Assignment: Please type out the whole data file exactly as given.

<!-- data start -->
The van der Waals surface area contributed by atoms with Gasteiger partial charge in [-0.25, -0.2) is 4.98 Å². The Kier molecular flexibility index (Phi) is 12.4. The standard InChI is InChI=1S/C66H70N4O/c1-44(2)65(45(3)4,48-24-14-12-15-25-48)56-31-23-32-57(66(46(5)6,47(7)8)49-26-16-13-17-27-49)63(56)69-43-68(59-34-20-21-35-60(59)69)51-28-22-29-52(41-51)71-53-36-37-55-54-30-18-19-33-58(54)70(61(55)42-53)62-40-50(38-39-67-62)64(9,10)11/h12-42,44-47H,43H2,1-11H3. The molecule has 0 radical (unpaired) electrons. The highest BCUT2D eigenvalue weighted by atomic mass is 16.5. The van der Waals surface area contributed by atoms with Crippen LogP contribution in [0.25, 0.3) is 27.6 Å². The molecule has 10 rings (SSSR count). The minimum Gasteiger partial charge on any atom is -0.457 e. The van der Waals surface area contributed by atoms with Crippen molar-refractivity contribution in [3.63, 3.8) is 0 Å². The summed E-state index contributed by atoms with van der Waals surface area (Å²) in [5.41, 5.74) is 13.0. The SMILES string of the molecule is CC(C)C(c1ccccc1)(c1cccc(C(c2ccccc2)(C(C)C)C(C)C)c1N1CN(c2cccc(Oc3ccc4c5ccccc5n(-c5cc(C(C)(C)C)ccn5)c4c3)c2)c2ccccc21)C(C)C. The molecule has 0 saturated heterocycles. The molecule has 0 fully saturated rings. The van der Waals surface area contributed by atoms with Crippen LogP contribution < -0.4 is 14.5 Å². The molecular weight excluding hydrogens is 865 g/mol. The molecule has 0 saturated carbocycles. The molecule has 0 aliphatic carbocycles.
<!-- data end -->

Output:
The van der Waals surface area contributed by atoms with Gasteiger partial charge in [-0.25, -0.2) is 4.98 Å². The Kier molecular flexibility index (Phi) is 12.4. The standard InChI is InChI=1S/C66H70N4O/c1-44(2)65(45(3)4,48-24-14-12-15-25-48)56-31-23-32-57(66(46(5)6,47(7)8)49-26-16-13-17-27-49)63(56)69-43-68(59-34-20-21-35-60(59)69)51-28-22-29-52(41-51)71-53-36-37-55-54-30-18-19-33-58(54)70(61(55)42-53)62-40-50(38-39-67-62)64(9,10)11/h12-42,44-47H,43H2,1-11H3. The molecule has 0 radical (unpaired) electrons. The highest BCUT2D eigenvalue weighted by atomic mass is 16.5. The van der Waals surface area contributed by atoms with Crippen LogP contribution in [0.25, 0.3) is 27.6 Å². The molecule has 10 rings (SSSR count). The minimum Gasteiger partial charge on any atom is -0.457 e. The van der Waals surface area contributed by atoms with Crippen molar-refractivity contribution in [3.63, 3.8) is 0 Å². The summed E-state index contributed by atoms with van der Waals surface area (Å²) in [5.41, 5.74) is 13.0. The SMILES string of the molecule is CC(C)C(c1ccccc1)(c1cccc(C(c2ccccc2)(C(C)C)C(C)C)c1N1CN(c2cccc(Oc3ccc4c5ccccc5n(-c5cc(C(C)(C)C)ccn5)c4c3)c2)c2ccccc21)C(C)C. The molecule has 0 saturated heterocycles. The molecule has 0 fully saturated rings. The van der Waals surface area contributed by atoms with Crippen LogP contribution < -0.4 is 14.5 Å². The molecular weight excluding hydrogens is 865 g/mol. The molecule has 0 saturated carbocycles. The molecule has 0 aliphatic carbocycles.